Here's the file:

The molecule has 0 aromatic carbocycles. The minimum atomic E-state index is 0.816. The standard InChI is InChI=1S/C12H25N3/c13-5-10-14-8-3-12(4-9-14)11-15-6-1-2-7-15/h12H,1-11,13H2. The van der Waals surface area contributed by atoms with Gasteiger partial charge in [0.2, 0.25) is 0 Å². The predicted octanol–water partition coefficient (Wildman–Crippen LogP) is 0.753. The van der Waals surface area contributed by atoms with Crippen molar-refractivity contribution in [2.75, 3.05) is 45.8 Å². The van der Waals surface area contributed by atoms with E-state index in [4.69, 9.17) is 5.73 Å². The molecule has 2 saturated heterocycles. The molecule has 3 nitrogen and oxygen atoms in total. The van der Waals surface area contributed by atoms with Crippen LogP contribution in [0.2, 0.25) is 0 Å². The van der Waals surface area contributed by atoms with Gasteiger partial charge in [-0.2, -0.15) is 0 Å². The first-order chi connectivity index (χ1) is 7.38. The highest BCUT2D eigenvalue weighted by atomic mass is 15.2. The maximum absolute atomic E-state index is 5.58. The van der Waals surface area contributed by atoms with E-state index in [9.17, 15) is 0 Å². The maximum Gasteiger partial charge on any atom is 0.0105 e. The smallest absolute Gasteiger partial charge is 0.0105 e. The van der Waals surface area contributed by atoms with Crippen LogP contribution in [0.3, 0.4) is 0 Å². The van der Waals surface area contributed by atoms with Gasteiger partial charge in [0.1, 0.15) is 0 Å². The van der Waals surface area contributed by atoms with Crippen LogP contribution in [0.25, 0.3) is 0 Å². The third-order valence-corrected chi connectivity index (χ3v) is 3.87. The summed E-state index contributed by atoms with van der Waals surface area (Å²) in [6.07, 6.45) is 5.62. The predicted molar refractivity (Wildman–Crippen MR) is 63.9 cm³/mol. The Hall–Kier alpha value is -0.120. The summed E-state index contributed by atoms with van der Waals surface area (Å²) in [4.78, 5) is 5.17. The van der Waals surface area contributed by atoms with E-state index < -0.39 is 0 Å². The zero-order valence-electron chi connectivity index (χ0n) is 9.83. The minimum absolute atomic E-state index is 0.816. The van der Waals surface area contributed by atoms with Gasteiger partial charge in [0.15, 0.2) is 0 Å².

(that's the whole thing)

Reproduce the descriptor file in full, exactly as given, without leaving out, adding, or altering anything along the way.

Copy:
The molecule has 0 aromatic carbocycles. The minimum atomic E-state index is 0.816. The standard InChI is InChI=1S/C12H25N3/c13-5-10-14-8-3-12(4-9-14)11-15-6-1-2-7-15/h12H,1-11,13H2. The van der Waals surface area contributed by atoms with Gasteiger partial charge in [0.2, 0.25) is 0 Å². The predicted octanol–water partition coefficient (Wildman–Crippen LogP) is 0.753. The van der Waals surface area contributed by atoms with Crippen molar-refractivity contribution in [2.75, 3.05) is 45.8 Å². The van der Waals surface area contributed by atoms with E-state index in [4.69, 9.17) is 5.73 Å². The molecule has 2 saturated heterocycles. The molecule has 3 nitrogen and oxygen atoms in total. The van der Waals surface area contributed by atoms with Crippen LogP contribution in [0.2, 0.25) is 0 Å². The van der Waals surface area contributed by atoms with Gasteiger partial charge in [-0.2, -0.15) is 0 Å². The first-order chi connectivity index (χ1) is 7.38. The highest BCUT2D eigenvalue weighted by atomic mass is 15.2. The maximum absolute atomic E-state index is 5.58. The van der Waals surface area contributed by atoms with E-state index in [9.17, 15) is 0 Å². The maximum Gasteiger partial charge on any atom is 0.0105 e. The smallest absolute Gasteiger partial charge is 0.0105 e. The van der Waals surface area contributed by atoms with Crippen LogP contribution in [0.3, 0.4) is 0 Å². The van der Waals surface area contributed by atoms with Gasteiger partial charge in [0.1, 0.15) is 0 Å². The van der Waals surface area contributed by atoms with Crippen LogP contribution in [0.25, 0.3) is 0 Å². The third-order valence-corrected chi connectivity index (χ3v) is 3.87. The summed E-state index contributed by atoms with van der Waals surface area (Å²) in [6.07, 6.45) is 5.62. The predicted molar refractivity (Wildman–Crippen MR) is 63.9 cm³/mol. The Hall–Kier alpha value is -0.120. The summed E-state index contributed by atoms with van der Waals surface area (Å²) in [4.78, 5) is 5.17. The van der Waals surface area contributed by atoms with E-state index < -0.39 is 0 Å². The zero-order valence-electron chi connectivity index (χ0n) is 9.83. The minimum absolute atomic E-state index is 0.816. The van der Waals surface area contributed by atoms with Gasteiger partial charge in [0.15, 0.2) is 0 Å².